Bernie Morzuch Bernie Morzuch
TEACHnology Fellow 2006-07

Bernie Morzuch’s commitment to teaching is off the charts; this is particularly evident when he is teaching a demanding, large, general education course in the field of statistics. Since his early career at UMass Amherst, he has taught biometrics, now Introductory Statistics for the Life Sciences, building this course into one that is recognized across campus for its quality. Bernie’s course evaluations are stellar in undergraduate and graduate courses. He has won several campus and national teaching awards over the years. What is most admirable about Bernie’s approach to teaching is that his enthusiasm never fails and he is always in the process of improving his courses.

Bernie’s commitment is to the learning of students. He combines meticulous preparation with an infectious wonder and tough standards. His use of the blackboard is masterful. Starting in 2002, Bernie began participating in the Davis Grant on Redesigning the Large Classroom as part of the team teaching Introductory Statistics in the Resource Economics Department. Bernie was chosen to participate based on his phenomenal teaching prowess, achieved without the use of technology. He contributed a multi-semester test of teaching approaches by progressively adding new elements from semester to semester. In spring 2002 he taught as usual without technology. Then in spring 2003 he added OWL (on-line testing) and in fall 2003 added the Personal Response System (PRS). Using careful experimental design and statistical analysis, this experience convinced Bernie that the technology aided student learning. Bernie will be using his year as a University of Massachusetts TEACHnology fellow to take his use of the “blackboard style” to a new level, using a Tablet PC, with color, in the classroom to project to the big screen for all to see, and with digital capture for reviewing post lecture.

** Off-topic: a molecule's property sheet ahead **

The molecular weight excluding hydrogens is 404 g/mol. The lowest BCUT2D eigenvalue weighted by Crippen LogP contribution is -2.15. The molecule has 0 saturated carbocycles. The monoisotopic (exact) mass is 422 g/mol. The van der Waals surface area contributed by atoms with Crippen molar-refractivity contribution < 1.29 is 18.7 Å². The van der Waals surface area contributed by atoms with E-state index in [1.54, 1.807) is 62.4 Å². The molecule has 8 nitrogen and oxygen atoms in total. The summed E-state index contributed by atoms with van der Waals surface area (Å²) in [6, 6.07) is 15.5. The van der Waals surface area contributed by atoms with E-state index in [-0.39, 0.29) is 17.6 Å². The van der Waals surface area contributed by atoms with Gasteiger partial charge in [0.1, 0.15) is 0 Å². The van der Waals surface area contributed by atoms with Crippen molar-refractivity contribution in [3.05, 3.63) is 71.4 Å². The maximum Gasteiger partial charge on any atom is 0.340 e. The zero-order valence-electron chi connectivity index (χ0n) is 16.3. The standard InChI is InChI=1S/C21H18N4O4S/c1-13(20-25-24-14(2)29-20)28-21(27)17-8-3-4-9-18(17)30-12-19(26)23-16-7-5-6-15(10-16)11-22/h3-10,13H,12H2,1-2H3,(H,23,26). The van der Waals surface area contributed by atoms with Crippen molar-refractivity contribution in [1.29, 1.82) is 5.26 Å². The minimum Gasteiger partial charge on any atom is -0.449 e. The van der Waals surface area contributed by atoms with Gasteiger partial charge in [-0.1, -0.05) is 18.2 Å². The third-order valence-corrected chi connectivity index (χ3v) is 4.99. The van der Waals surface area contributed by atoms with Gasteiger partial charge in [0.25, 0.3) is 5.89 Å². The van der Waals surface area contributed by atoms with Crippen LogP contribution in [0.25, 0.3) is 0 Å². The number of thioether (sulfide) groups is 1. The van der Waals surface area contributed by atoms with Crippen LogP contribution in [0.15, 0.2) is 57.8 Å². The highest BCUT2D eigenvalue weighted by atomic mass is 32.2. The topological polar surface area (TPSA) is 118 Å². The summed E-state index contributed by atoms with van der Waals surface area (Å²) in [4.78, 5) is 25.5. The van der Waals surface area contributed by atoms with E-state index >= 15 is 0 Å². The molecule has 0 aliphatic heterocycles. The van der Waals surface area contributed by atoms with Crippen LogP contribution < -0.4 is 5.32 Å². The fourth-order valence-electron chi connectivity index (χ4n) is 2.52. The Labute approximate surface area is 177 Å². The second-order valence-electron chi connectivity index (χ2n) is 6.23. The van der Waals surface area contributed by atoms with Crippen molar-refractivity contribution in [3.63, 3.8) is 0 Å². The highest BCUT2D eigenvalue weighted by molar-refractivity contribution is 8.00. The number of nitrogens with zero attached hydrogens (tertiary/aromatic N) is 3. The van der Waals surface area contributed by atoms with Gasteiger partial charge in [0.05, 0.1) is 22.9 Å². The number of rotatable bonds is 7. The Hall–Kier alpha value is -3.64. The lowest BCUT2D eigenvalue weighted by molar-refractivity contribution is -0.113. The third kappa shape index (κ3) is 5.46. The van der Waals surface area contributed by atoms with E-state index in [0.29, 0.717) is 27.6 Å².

Dan Lass Fall, 2006
Dan Lass Demonstrates Use of Technology Enhanced Classroom
Dan Lass teaches Introductory Econometrics with a laptop connected to the projection system in the demo classroom (Tobin 204). Dr. Lass also uses Personal Response System (PRS) "clickers" for students to participate in the course. The new radio frequency transmitters he is using allow students to do calculations with their own personalized data sets. Dan downloads these data to students the evening before class. He also uses the old technology -- the chalkboard.

The goal of the Classroom Improvement Project (Instructional Technology for UMass Classrooms), is to provide 90 classrooms across campus with projection, video, and audio equipment. The project focuses on general-purpose classrooms with 30–90 seats that lack instructional technology beyond overhead projectors and internet access. >>more